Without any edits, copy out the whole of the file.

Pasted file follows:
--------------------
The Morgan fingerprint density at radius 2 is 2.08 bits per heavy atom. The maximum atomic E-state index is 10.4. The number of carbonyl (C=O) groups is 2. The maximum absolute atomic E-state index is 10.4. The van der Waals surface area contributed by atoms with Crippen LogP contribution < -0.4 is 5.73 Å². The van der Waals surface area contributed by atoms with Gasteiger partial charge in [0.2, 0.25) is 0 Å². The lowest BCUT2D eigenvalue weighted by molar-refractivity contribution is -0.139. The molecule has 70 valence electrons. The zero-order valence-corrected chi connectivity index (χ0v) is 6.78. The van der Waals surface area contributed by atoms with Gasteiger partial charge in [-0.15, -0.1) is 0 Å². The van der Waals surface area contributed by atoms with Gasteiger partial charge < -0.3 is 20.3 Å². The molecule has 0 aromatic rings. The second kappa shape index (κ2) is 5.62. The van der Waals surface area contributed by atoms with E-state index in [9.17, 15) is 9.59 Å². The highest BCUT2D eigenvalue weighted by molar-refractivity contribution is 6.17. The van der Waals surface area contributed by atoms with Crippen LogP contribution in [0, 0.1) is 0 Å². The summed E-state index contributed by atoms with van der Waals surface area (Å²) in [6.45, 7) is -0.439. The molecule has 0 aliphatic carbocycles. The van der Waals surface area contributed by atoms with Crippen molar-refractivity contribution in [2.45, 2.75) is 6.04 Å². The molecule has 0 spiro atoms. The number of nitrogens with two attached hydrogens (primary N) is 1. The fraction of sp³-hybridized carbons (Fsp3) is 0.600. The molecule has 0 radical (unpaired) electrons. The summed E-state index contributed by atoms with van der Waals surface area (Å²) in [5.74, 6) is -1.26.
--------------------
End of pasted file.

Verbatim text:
The Morgan fingerprint density at radius 2 is 2.08 bits per heavy atom. The maximum atomic E-state index is 10.4. The number of carbonyl (C=O) groups is 2. The maximum absolute atomic E-state index is 10.4. The van der Waals surface area contributed by atoms with Crippen LogP contribution < -0.4 is 5.73 Å². The van der Waals surface area contributed by atoms with Gasteiger partial charge in [0.2, 0.25) is 0 Å². The lowest BCUT2D eigenvalue weighted by molar-refractivity contribution is -0.139. The molecule has 70 valence electrons. The zero-order valence-corrected chi connectivity index (χ0v) is 6.78. The van der Waals surface area contributed by atoms with Gasteiger partial charge in [-0.15, -0.1) is 0 Å². The van der Waals surface area contributed by atoms with Gasteiger partial charge < -0.3 is 20.3 Å². The molecule has 0 aromatic rings. The second kappa shape index (κ2) is 5.62. The van der Waals surface area contributed by atoms with E-state index in [9.17, 15) is 9.59 Å². The highest BCUT2D eigenvalue weighted by molar-refractivity contribution is 6.17. The van der Waals surface area contributed by atoms with Crippen LogP contribution in [0, 0.1) is 0 Å². The summed E-state index contributed by atoms with van der Waals surface area (Å²) in [6.45, 7) is -0.439. The molecule has 0 aliphatic carbocycles. The van der Waals surface area contributed by atoms with Crippen molar-refractivity contribution in [2.45, 2.75) is 6.04 Å². The molecule has 0 spiro atoms. The number of nitrogens with two attached hydrogens (primary N) is 1. The fraction of sp³-hybridized carbons (Fsp3) is 0.600. The molecule has 0 radical (unpaired) electrons. The summed E-state index contributed by atoms with van der Waals surface area (Å²) in [5.74, 6) is -1.26.